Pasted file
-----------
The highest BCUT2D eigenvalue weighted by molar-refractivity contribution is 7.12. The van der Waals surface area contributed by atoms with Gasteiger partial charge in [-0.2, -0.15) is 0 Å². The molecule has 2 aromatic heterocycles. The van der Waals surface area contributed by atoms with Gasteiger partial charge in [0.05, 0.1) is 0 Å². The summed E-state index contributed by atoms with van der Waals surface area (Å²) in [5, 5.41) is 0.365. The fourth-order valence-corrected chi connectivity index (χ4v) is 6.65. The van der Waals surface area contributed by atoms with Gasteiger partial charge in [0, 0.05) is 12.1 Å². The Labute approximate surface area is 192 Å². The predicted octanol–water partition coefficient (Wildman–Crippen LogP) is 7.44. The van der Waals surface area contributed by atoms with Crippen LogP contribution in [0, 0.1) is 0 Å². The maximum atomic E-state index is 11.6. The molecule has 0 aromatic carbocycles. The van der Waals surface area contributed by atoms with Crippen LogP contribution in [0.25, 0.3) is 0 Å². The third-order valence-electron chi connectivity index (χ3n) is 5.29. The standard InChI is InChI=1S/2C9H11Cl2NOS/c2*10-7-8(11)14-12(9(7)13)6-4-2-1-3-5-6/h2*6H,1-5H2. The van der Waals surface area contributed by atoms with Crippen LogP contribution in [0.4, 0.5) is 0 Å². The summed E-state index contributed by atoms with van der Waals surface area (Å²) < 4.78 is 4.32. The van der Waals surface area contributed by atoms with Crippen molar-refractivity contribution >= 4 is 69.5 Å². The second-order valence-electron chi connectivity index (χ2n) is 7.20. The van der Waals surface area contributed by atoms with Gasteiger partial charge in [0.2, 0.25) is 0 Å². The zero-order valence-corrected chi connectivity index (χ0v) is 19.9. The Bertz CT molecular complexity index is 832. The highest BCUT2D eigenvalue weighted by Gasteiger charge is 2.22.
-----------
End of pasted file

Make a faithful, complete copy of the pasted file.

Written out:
The highest BCUT2D eigenvalue weighted by molar-refractivity contribution is 7.12. The van der Waals surface area contributed by atoms with Gasteiger partial charge in [-0.2, -0.15) is 0 Å². The molecule has 2 aromatic heterocycles. The van der Waals surface area contributed by atoms with Gasteiger partial charge in [0.05, 0.1) is 0 Å². The summed E-state index contributed by atoms with van der Waals surface area (Å²) in [5, 5.41) is 0.365. The fourth-order valence-corrected chi connectivity index (χ4v) is 6.65. The van der Waals surface area contributed by atoms with Gasteiger partial charge in [0, 0.05) is 12.1 Å². The Labute approximate surface area is 192 Å². The predicted octanol–water partition coefficient (Wildman–Crippen LogP) is 7.44. The van der Waals surface area contributed by atoms with Crippen LogP contribution in [0, 0.1) is 0 Å². The maximum atomic E-state index is 11.6. The molecule has 0 aromatic carbocycles. The van der Waals surface area contributed by atoms with Crippen LogP contribution in [0.25, 0.3) is 0 Å². The third-order valence-electron chi connectivity index (χ3n) is 5.29. The standard InChI is InChI=1S/2C9H11Cl2NOS/c2*10-7-8(11)14-12(9(7)13)6-4-2-1-3-5-6/h2*6H,1-5H2. The van der Waals surface area contributed by atoms with Crippen LogP contribution in [0.4, 0.5) is 0 Å². The summed E-state index contributed by atoms with van der Waals surface area (Å²) < 4.78 is 4.32. The van der Waals surface area contributed by atoms with Crippen molar-refractivity contribution >= 4 is 69.5 Å². The second-order valence-electron chi connectivity index (χ2n) is 7.20. The van der Waals surface area contributed by atoms with Gasteiger partial charge in [0.2, 0.25) is 0 Å². The zero-order valence-corrected chi connectivity index (χ0v) is 19.9. The Bertz CT molecular complexity index is 832. The highest BCUT2D eigenvalue weighted by Gasteiger charge is 2.22.